direction is zero, this is referred to as the state of Plane Stress,
biaxilal state of stress
G =
E
2(1 + )
=

xy
G
xy
Shear stress
Matrix
form
FEA Results - Principal Stresses
Ken Youssefi Mechanical Engineering Dept
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Normal stresses on planes with no
shear stresses are maximum and they
are called principal stresses
1
,
2
,
and
3
, where
1
>
2
>
3
The three non-imaginary roots are the principal stresses
2
2

3
- (
x
+
y
+
z
)
2
+ (
x

y
+
x

z
+
y

z
-
xy
-
xz
-
yz
)

-
(
x

z
- 2
xy

xz

yz
-
x

yz
-
y

xz
-
z

xy
) = 0
2
2 2
2

3
- (
x
+
y
)
2
+ (
x

y
-
xy
)

= 0
Plane stress, two principal stresses,
3
= 0

Ken Youssefi Mechanical Engineering Dept
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Displacement Strain
Partial derivatives
Stress
Stress & Strain
relationship
Material
Ductile Yield strength of the material is used in
designing components
Brittle Ultimate strength in tension and
compression is used in designing components
Finite element software provides you with,
maximum normal stress (largest principle stress),
maximum shear stress and von Mises stress
Ken Youssefi Mechanical Engineering Dept
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Ken Youssefi Mechanical Engineering Dept
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Failure Theories Ductile Materials
Maximum Shear Stress
Maximum shear stress theory (Tresca 1886)
Yield strength of a material is used to design components made of
ductile material
(
max
)
component
> ( )
obtained from a tension test at the yield point

Failure
(
max
)
component
<
S
y
2
To avoid failure

max
=

S
y
2 n
n = Safety factor
Design equation
= S
y

S
y
2
=
= S
y
=S
y


Mohr circle
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Failure Theories Ductile Material
von Mises Stress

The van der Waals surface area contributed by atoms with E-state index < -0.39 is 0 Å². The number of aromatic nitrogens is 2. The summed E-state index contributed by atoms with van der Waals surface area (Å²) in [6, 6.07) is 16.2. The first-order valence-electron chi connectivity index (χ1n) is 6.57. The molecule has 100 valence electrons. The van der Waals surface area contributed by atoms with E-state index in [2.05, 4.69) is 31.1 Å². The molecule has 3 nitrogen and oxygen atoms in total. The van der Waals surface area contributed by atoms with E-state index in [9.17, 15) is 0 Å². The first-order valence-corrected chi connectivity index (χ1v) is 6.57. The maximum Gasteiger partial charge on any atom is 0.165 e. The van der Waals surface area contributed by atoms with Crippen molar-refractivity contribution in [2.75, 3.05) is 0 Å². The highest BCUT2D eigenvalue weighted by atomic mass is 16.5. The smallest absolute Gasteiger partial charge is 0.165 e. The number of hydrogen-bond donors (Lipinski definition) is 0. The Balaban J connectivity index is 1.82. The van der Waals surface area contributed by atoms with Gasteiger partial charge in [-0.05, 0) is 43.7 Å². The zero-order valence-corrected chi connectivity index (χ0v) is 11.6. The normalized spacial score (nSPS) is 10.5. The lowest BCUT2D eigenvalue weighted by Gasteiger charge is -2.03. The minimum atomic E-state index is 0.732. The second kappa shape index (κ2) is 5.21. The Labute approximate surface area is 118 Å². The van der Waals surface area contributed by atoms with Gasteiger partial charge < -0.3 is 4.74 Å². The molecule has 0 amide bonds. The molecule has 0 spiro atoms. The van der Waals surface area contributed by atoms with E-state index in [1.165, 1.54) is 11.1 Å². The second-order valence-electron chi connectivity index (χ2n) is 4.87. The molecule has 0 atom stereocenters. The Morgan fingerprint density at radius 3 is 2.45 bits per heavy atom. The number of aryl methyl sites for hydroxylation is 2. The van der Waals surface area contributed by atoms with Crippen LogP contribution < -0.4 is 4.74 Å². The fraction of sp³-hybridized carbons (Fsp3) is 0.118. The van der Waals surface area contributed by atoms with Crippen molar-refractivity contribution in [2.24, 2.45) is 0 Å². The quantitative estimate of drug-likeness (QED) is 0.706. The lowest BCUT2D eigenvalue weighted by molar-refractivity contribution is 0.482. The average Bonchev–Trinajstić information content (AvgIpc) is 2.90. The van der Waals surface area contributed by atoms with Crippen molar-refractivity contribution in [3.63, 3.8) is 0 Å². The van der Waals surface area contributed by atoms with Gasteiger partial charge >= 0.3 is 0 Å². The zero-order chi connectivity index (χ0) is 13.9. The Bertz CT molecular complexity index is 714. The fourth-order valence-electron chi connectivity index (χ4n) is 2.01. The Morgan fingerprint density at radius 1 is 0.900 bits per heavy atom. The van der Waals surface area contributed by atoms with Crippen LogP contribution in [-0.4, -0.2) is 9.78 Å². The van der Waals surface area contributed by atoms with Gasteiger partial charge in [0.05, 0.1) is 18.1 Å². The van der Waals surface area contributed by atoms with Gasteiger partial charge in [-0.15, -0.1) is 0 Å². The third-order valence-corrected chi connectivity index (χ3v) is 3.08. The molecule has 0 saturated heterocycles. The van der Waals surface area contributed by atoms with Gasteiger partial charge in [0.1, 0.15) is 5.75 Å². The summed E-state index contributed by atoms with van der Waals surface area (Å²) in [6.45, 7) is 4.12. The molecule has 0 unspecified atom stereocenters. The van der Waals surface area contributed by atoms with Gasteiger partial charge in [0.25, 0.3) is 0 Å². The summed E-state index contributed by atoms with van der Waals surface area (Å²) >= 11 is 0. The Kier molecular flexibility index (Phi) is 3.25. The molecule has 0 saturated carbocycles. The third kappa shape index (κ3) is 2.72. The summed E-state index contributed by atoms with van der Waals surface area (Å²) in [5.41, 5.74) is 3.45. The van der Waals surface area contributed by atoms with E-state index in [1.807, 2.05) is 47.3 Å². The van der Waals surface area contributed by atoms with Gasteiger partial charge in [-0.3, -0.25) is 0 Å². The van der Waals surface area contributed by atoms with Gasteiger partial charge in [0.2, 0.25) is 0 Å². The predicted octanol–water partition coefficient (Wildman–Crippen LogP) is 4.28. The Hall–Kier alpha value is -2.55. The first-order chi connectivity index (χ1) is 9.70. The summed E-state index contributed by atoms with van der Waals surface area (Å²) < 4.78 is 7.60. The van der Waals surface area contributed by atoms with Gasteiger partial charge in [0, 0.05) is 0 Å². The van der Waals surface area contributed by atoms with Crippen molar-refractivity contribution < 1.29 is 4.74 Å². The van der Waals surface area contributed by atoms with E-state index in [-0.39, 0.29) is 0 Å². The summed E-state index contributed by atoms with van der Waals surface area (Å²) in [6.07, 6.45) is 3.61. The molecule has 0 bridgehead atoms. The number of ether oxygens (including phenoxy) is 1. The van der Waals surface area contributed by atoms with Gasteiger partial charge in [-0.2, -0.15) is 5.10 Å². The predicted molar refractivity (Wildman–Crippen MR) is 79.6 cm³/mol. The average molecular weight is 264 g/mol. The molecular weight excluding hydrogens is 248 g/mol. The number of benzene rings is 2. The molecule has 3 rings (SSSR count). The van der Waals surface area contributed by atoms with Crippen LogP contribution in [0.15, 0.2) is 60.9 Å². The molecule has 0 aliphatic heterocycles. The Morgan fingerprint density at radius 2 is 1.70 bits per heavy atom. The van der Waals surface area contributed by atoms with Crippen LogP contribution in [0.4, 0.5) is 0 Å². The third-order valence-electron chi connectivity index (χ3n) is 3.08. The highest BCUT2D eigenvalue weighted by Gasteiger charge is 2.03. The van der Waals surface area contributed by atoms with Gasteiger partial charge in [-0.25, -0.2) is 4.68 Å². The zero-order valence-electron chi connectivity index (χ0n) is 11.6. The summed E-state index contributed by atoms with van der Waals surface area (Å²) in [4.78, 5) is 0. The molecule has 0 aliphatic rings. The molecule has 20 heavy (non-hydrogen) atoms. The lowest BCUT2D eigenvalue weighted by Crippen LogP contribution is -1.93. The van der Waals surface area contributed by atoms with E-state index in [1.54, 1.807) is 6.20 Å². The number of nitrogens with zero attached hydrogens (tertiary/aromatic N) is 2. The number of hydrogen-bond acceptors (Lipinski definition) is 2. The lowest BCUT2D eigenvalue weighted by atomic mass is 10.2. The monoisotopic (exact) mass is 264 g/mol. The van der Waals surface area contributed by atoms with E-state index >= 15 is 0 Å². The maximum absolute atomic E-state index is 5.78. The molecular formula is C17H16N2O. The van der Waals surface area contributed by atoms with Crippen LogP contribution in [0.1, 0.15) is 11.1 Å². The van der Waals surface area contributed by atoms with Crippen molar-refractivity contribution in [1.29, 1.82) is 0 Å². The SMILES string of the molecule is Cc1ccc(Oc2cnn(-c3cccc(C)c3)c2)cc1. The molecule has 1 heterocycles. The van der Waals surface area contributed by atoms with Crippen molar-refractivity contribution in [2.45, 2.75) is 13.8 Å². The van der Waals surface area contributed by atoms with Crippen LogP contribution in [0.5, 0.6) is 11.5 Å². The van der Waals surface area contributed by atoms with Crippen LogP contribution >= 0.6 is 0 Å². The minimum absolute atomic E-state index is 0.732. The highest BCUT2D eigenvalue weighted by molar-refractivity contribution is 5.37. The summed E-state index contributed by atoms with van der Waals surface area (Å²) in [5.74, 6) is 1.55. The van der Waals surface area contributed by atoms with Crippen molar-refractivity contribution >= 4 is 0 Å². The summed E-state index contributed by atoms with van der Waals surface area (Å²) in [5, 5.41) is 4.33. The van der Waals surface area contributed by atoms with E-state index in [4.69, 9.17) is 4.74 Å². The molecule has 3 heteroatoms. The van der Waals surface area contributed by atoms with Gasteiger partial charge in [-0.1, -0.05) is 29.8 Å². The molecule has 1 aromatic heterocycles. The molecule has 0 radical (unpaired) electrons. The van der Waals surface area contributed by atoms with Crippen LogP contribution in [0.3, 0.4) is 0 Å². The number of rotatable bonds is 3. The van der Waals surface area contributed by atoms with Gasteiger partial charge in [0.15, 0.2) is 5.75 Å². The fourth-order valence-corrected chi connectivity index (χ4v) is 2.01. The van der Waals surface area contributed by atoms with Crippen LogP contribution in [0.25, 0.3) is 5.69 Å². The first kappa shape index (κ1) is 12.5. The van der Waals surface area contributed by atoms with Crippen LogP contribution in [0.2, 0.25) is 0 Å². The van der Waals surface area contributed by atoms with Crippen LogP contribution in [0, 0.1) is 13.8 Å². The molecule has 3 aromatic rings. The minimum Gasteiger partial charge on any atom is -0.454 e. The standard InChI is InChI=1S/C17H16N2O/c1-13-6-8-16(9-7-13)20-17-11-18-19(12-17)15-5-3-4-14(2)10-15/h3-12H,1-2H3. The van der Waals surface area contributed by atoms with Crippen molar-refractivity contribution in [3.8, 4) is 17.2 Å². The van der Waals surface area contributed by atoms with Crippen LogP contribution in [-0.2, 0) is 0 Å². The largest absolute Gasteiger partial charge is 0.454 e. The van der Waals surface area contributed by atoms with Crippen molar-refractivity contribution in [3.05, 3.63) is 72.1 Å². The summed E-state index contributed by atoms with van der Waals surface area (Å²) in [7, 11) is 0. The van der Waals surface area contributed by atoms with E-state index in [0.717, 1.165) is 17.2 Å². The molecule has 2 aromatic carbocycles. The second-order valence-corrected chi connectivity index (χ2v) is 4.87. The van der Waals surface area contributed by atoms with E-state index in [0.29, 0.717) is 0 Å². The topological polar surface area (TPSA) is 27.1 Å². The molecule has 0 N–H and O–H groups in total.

Distortion energy theory (von Mises-Hencky)

t
Simple tension test (S
y
)
t
(S
y
)
t
(S
y
)
h
>>
Distortion contributes to
failure much more than
change in volume.
(total strain energy) (strain energy due to hydrostatic stress) = strain energy
due to angular distortion > strain energy obtained from a tension test at the
yield point failure
Hydrostatic state of stress (S
y
)
h

h
Ken Youssefi Mechanical Engineering Dept
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von Mises Stress

2D case (plane stress),
3
= 0
= (
1
2

1

2
+
2
2
) < S
y
Where is von Mises stress
=
S
y
n
Design equation
(
1

2
)
2
+ (
1

3
)
2
+

(
2

3
)
2
2

< S
y
3D case, to avoid failure
Ken Youssefi Mechanical Engineering Dept.,
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Failure Theories Brittle Materials
Maximum Principal Stress
Characteristics of brittle materials;
Perform two tests, one in compression and one in tension,
draw the Mohrs circles for both tests.
Compression test
S
uc
Failure envelope
The component is safe if the state of stress falls inside the
failure envelope.

1
>
2
and
3
= 0

Tension test


S
ut

1
Stress state
2. S
uc
>> S
ut
1. S
ut
S
yt
3. Percent elongation < 5%
Ken Youssefi Mechanical Engineering Dept.
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Failure Theories Brittle Materials

1
S
ut
S
uc
S
ut
S
uc
Safe
Safe
Safe Safe
-S
ut
Cast iron data
Modified Coulomb-Mohr theory

2
or

3
S
ut
S
ut
S
uc
-S
ut
I
II
III
Three design zones

2
or

3
Ken Youssefi Mechanical Engineering Dept.,
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Failure Theories Brittle Materials

2
S
ut
S
ut
-S
uc
-S
ut
I
II
III
Zone I

1
> 0 ,

2
> 0

and
1
>
2

Zone II

1
> 0 ,

2
< 0

and
2
< S
ut

Zone III

1
> 0 ,

2
< 0

and
2
> S
ut

1
(

1
S
ut
1
S
uc
)

2
S
uc
=
1
n

Design equation

1
=

S
ut
n
Design equation

1
=

S
ut
n
Design equation
Ken Youssefi Mechanical Engineering Dept
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Right click on the Results and